Other than my novel, I have put a couple of shorter pieces out on submission to magazine and online publications, and I’m awaiting news on those too. I’m also looking ahead to the second installment of my Georgian mystery series – I have so many ideas and threads to pick up from the first story, but I need to do some work to shape it all into a plot. I feel a trip into Edinburgh coming on, too, to help me ground myself in the story’s setting. That wasn’t possible for the first novel because of lockdown restrictions, so I will really appreciate being able to do that this time.

Reading…

I have been doing so much reading this summer! In fact, last night I stayed up far too late to finish Janice Hadlow’s The Other Bennet Sister, and it was so, so good. If you love Pride and Prejudice then you will love this – it’s the story of Mary Bennet, the quieter, bookish sister who is always on the periphery of Jane Austen’s novel. Recently I also read Miss Austen by Gill Hornby, which I similarly adored. Told from the point of view of Jane’s sister Cassandra, this is a novel about family stories and who gets to tell them. I was utterly spellbound from start to finish.

I have occasionally left the nineteenth century behind, however, and picked up some more modern reads. On holiday I enjoyed a couple of the very fabulous Tracy Broemmer’s contemporary romances, Hookin’ Up and Gettin’ Hitched from The H Books series.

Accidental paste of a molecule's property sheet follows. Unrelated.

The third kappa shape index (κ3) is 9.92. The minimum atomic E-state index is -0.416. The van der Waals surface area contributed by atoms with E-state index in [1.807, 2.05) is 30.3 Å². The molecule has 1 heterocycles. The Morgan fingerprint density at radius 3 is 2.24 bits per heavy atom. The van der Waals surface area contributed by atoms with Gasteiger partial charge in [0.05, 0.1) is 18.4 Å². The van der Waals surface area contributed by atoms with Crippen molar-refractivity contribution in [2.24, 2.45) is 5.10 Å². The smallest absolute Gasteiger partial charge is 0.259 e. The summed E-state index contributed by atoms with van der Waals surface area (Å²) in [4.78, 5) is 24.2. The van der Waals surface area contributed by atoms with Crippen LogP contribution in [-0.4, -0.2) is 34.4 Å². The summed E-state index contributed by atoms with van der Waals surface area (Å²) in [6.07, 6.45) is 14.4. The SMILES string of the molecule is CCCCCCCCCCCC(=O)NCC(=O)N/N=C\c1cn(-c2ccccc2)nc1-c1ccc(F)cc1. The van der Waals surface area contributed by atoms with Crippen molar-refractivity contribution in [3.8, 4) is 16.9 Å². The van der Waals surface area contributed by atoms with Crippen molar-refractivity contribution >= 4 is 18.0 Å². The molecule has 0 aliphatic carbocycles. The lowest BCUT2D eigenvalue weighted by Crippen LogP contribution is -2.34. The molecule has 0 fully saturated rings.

My recent reads

What’s Next?

In short, a lot of waiting around! It’ll probably be well into the autumn before I know the outcome of my novel submissions. However, I plan to use the time well, working on the next book as well as doing some work on my short stories with a view to pulling together a collection. Oh, and I’m also going to do a lot of reading, and hope I’ll manage to post some reviews here, if time allows.

Hopefully I will have more news about my next book soon, so in the meantime, watch this space…

Book Review: Blackberry and Wild Rose by Sonia Velton

WHEN Esther Thorel, the wife of a Huguenot silk-weaver, rescues Sara Kemp from a brothel she thinks she is doing God’s will. Sara is not convinced being a maid is better than being a whore, but the chance to escape her grasping ‘madam’ is too good to refuse.

Inside the Thorels’ tall house in Spitalfields, where the strange cadence of the looms fills the attic, the two women forge an uneasy relationship. The physical intimacies of washing and dressing belie the reality: Sara despises her mistress’s blindness to the hypocrisy of her household, while Esther is too wrapped up in her own secrets to see Sara as anything more than another charitable cause.